En EspaŅol

Q. Who is Mr. Smarty Plants?

A: There are those who suspect Wildflower Center volunteers are the culpable and capable culprits. Yet, others think staff members play some, albeit small, role. You can torture us with your plant questions, but we will never reveal the Green Guru's secret identity.

Help us grow by giving to the Plant Database Fund or by becoming a member

Did you know you can access the Native Plant Information Network with your web-enabled smartphone?

Share

Ask Mr. Smarty Plants

Ask Mr. Smarty Plants is a free service provided by the staff and volunteers at the Lady Bird Johnson Wildflower Center.

Search Smarty Plants
    
 
See a list of all Smarty Plants questions
Can't find the answer in our existing FAQs, submit a question to Mr. Smarty Plants.
Need help with plant identification, visit the plant identification page.
 
rate this answer
9 ratings

Sunday - May 16, 2010

From: Spokane, WA
Region: Northwest
Topic: General Botany
Title: Albinism in plants.
Answered by: Damon Waitt

QUESTION:

Greetings, I was wondering what you know of albinism in plants? I know I've found a few articles about it online. I discovered my only albino plant last summer. It was an albino dogbane plant growing amongst other relatively normal ones. It was noticeably smaller and a bit shriveled looking, yet had the morphology of dogbane. Thanks for your time.

ANSWER:

Yes, we know a little about it. Albinism in plants, as in animals, is a genetic condition that stops the production of pigment. In the case of plants, the pigment is chlorophyll an essential ingredient in the process of photosynthesis. The genetic condition can occur in seed in which case the non-photosynthetic seedlings quickly deplete their starch reserves and die. The genetic condition can also arise in the body of a mature plant from a mutation in a cell that gives rise to other cells. In this case the albino plant may survive (albeit weakly) as long as it can derive nourishment from the non-albino part of the plant.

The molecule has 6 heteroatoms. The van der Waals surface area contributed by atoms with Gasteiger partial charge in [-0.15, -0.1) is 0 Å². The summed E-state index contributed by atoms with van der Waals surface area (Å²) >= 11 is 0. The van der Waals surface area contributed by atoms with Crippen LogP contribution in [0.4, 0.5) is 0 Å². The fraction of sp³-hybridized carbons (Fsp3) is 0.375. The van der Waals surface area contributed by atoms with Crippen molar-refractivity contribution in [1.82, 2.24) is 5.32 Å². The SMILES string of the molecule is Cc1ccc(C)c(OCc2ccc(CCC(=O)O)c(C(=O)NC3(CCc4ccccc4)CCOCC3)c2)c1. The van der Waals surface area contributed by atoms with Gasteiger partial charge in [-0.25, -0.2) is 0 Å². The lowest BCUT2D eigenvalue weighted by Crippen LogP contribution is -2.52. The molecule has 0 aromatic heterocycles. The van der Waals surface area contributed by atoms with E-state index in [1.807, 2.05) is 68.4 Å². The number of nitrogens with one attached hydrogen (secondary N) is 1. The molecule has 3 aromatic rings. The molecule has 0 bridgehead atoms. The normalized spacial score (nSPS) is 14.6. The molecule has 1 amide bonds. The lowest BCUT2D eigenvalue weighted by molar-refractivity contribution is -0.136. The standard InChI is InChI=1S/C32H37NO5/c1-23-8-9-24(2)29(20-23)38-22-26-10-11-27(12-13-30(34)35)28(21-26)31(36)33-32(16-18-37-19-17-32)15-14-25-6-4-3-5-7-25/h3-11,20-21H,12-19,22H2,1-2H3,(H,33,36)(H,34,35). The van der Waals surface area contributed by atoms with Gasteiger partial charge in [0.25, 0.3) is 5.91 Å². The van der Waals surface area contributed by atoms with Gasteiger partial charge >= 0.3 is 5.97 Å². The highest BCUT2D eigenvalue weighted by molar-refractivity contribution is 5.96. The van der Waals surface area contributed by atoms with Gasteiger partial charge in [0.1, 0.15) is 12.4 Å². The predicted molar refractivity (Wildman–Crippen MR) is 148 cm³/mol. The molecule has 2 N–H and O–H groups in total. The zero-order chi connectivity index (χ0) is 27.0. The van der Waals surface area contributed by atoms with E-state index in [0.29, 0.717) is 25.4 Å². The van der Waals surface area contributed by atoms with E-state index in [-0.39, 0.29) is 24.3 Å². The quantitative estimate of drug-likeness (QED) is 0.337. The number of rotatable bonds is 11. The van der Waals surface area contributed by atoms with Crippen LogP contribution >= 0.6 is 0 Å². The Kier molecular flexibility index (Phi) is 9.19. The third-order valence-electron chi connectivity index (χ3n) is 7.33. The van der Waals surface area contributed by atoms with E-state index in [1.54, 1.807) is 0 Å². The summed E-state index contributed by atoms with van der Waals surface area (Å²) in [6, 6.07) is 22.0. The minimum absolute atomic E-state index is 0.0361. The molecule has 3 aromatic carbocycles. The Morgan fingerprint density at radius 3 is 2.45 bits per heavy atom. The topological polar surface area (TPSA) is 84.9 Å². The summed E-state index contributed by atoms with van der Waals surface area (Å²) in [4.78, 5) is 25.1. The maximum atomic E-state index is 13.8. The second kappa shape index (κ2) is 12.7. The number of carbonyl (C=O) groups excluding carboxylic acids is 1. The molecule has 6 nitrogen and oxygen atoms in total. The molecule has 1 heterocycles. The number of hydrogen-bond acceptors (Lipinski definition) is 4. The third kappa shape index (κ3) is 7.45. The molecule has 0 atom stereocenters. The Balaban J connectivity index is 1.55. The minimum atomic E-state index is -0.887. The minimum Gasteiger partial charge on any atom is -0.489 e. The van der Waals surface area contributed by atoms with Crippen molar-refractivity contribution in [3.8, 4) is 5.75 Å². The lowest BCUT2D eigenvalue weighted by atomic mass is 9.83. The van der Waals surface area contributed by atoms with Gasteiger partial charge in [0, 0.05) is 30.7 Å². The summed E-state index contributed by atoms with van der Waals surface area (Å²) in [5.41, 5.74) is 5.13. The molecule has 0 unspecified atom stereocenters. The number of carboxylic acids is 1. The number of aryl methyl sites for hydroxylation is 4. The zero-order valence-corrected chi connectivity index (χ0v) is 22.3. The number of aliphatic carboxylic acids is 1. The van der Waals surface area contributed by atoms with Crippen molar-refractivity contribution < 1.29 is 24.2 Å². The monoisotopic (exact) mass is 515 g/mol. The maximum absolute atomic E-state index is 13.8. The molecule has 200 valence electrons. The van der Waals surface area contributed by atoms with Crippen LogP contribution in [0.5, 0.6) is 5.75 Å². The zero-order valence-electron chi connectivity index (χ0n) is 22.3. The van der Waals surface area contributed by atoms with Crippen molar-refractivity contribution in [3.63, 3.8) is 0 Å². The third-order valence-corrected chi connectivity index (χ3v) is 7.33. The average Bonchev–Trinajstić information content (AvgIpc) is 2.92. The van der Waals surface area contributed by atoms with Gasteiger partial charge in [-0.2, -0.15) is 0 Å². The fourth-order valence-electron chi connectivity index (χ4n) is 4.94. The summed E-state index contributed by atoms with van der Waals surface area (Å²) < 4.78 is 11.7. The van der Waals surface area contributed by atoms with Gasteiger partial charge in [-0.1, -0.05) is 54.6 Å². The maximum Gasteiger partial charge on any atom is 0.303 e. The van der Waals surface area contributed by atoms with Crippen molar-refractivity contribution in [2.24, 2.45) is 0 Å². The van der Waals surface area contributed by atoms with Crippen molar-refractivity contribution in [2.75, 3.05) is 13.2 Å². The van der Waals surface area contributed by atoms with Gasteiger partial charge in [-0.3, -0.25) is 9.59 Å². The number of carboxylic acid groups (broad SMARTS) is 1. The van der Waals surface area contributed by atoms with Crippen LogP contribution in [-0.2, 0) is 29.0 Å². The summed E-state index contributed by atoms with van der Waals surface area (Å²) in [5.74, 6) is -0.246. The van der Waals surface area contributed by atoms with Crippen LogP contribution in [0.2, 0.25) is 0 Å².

More General Botany Questions

Variation in leaves for Vitis mustangensis
May 17, 2012 - Hi, I am doing a sculpture of a mustang grape vine in limestone. In seeking a good leaf image I notice that there are both roundish shaped leaves and highly divided or "fingered" shapes on your sit...
view the full question and answer

Manzanita struggling in CA
March 01, 2012 - I live in Monterey, CA and I have had a manzanita (either Dr. Hurd or Mt. Hood) growing successfully in my yard for about 4 years. This fall all the leaves turned brown and brittle. I am not sure if d...
view the full question and answer

Plants for soils with extreme pH values
May 24, 2009 - I am doing a project on acid and alkaline on the ph scale but all I can find is a range of 5.0 to 8.0. Do they have plants in the range of 8.0 to 14.0 or 1.0 to 5.0? If not, why is that? If so, what a...
view the full question and answer

USDA Hardiness Zone of Rancho Bernardo, CA
October 01, 2009 - What plant zone is Poway, Rancho Bernardo CA?
view the full question and answer

Do plants grow faster in natural or artificial light?
March 13, 2009 - Do you think plants will grow faster in natural light or artificial light or a combination of both? And why do you think that. and need your answer for my biology project please and thank you for your...
view the full question and answer

Smarty Plants's Facebook profile Support the Wildflower Center by Donating Online or Becoming a Member today.

Mr. Smarty Plants wants you to be his Facebook friend. Click the Facebook icon to add yourself to Mr. Smarty Plants list of friends.
E-NEWSLETTER | BECOME A MEMBER | DONATE NOW | MEDIA | SITEMAP | STAFF
© 2015 Lady Bird Johnson Wildflower Center